Asian printers highlight, major trends roll on
In this same space in our January/February issue, we reported on the host of new printers that had recently come onto the scene. Now, less than six months later, manufacturers have again pushed the envelope of printer introductions--this time at the ISA 2004 show in Orlando. As you'll see on the pages that follow, more than 50 printers were introduced this year.
What trends can you spot within these printer introductions? Perhaps the most obvious--and the most discussed on the show floor--is that the surge of new Asian companies continues. No fewer than 11 Asian companies, most from Korea and China, exhibited printers at the show. This trend was in strong evidence at last year's ISA and SGIA shows and continued unabated at this year's ISA, perhaps even more so. With many of these companies having minimal US-based staff and some still seeking US distribution, however, the concern for most attendees we talked to had to do with service after the sale. If these companies are able to address this concern--and no other issues appear--they may indeed see some migration of sales from the more established nameplates to their own.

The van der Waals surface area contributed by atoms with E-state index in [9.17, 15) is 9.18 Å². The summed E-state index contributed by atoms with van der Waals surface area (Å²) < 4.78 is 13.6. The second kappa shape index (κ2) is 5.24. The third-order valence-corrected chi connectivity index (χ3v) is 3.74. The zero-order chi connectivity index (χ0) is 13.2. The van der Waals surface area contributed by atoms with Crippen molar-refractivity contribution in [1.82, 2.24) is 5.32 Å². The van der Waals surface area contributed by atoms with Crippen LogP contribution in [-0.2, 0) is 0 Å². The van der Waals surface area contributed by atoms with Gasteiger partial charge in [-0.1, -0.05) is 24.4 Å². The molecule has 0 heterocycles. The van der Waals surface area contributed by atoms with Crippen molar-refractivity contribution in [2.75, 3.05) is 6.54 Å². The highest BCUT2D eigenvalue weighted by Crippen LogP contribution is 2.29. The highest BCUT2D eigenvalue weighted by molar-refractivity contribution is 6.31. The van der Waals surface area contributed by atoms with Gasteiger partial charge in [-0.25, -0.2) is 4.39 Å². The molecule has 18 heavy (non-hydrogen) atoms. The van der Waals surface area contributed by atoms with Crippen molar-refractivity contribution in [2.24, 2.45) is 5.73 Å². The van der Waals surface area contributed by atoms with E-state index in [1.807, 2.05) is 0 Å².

The second trend is media-handling flexibility: More and more print providers are considering printers that accept the broadest range of media--rigid as well as flexible. If a printer can indeed handle media ranging from foamboard and polycarbonate to PVC, metal, and wood, the print provider can further diversify his services and perhaps bring in a wider range of customers. But this cuts both ways: Print providers want their flatbed units to also handle roll media. Of the flatbeds introduced at ISA, several supported roll media. On a related note, flatbeds are slowly but surely becoming more affordable. Oce's Arizona 60 UV flatbed and rollfed printer (introduced prior to ISA), for instance, sells for less than $40,000, a price point that even small print operations likely find appealing.